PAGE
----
Sic transit gloria mundi

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Juan de Valdés Leal, Finis gloriae mundi (1672). Seville, Hospital de la Caridad

Sic transit gloria mundi is a Latin phrase that means "Thus passes the glory of the world." It has been interpreted as "Worldly things are fleeting." The phrase was used in the ritual of papal coronation ceremonies between 1409 (when it was used at the coronation of Alexander V)[1] and 1963. As the newly chosen pope proceeded from the sacristy of St. Peter's Basilica in his sedia gestatoria, the procession stopped three times. On each occasion a papal master of ceremonies would fall to his knees before the pope, holding a silver or brass reed, bearing a tow of smoldering flax. For three times in succession, as the cloth burned away, he would say in a loud and mournful voice, "Pater Sancte, sic transit gloria mundi!" ("Holy Father, so passes worldly glory!") These words, thus addressed to the pope, served as a reminder of the transitory nature of life and earthly honors. The stafflike instrument used in the aforementioned ceremony is known as a "sic transit gloria mundi", named for the master of ceremonies' words.[2][3][4] A form of the phrase appeared in Thomas à Kempis's 1418 work The Imitation of Christ: "O quam cito transit gloria mundi" ("How quickly the glory of the world passes away").[5][6]

Emily Dickinson used the line in a whimsical valentine written to William Howland in 1852 and subsequently published in the Springfield Daily Republican:[7]

Sic transit gloria mundi
 How doth the busy bee,
Dum vivimus vivamus,
 I stay mine enemy!

This parodied her education by its use of stock phrases and morals.[8]

Also appears during Pierre's admittance into the Freemasons in Leo Tolstoi's War and Peace

A slightly truncated version, "sic transit gloria," also appears in the Wes Anderson movie Rushmore. The phrase illustrates a central theme of the film.

This phrase was also used by the American rock band Brand New for the title of a song on their album Deja Entendu, "Sic Transit Gloria... Glory Fades," about the loss of sexual innocence.

In the movie Foul Play, starring Chevy Chase and Goldie Hawn, Hawn's character is named Gloria Mundy.

A New York Daily News story about the 1980 state transit bailout was published under the headline "Sick Transit's Glorious Monday."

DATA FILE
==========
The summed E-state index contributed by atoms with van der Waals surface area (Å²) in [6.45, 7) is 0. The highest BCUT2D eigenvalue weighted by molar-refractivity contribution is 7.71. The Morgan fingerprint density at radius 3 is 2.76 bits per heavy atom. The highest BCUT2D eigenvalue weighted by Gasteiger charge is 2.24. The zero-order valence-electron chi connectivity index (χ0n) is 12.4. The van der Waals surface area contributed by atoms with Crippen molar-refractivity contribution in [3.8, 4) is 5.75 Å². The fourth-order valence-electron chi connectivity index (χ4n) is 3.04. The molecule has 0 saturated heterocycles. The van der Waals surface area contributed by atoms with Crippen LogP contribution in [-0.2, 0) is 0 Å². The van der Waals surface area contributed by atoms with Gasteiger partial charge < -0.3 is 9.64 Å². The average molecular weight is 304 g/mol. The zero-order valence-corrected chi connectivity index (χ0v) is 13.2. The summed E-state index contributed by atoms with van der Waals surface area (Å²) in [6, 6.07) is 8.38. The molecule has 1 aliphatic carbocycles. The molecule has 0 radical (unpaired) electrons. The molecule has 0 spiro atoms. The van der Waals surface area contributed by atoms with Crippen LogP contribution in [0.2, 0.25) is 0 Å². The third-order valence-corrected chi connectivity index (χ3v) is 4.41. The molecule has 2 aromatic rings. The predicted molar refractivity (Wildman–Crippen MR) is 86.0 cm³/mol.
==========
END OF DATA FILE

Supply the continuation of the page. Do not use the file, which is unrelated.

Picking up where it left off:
The phrase was uttered by Lady Edith Crawley in Downton Abbey, Series 6, episode 1 as she and the family entered Mallerton Hall, the ancestral home of the Darnley's, who are auctioning off its contents because of a financial problem in 1925.

Analogous sayings[edit]

There are countless sayings in various languages expressing the same sentiment; in English most idiomatic is "All that's fair must fade," following a line of Thomas Moore. In Romanian, "Toate cele frumoase, poartă și ponoase".

Within Buddhism, the corresponding doctrine is impermanence. In East Asian Buddhism, the analogous saying is the four-character idiom 盛者必衰 (Japanese: jōsha hissui), from a passage in the Humane King Sutra, 「盛者必衰、実者必虚」, which translates as "The prosperous inevitably decline, the full inevitably empty". In Japan this is well-known due to its use is the opening line of The Tale of the Heike, whose latter half reads "the color of the sāla flowers reveals the truth that the prosperous must decline." (沙羅雙樹の花の色、盛者必衰の理を顯す Sarasōju no hana no iro, jōshahissui no kotowari wo arawasu?).[9]

See also[edit]


  1. ^ Elizabeth Knowles, ed. (2005). The Oxford Dictionary of Phrase and Fable (Second ed.). Oxford University Press. ISBN 978-0-19-860981-0. 
  2. ^ King, William Henry Francis (1904), 319 Classical and Foreign Quotations Check |url= value (help), London: J. Whitaker & Sons, retrieved November 10, 2010 
  3. ^ Richardson, Carol M., Reclaiming Rome: cardinals in the fifteenth century, retrieved November 10, 2010 
  4. ^ Bak, János M., Coronations: medieval and early modern monarchic ritual, retrieved November 10, 2010 
  5. ^ Oxford Dictionary of Phrase and Fable (via Oxford Reference) 
  6. ^ à Kempis, Thomas. "Book 1 Chapter 3". Imitation of Christ: translated from Latin into English. Christian Classics Ethereal Library. Retrieved 11 November 2010. 
  7. ^ The poems of Emily Dickinson 3, Harvard University Press, 1998 
  8. ^ Ablow, Rachel (2010), The Feeling of Reading 
  9. ^ Chapter 1.1, Helen Craig McCullough's translation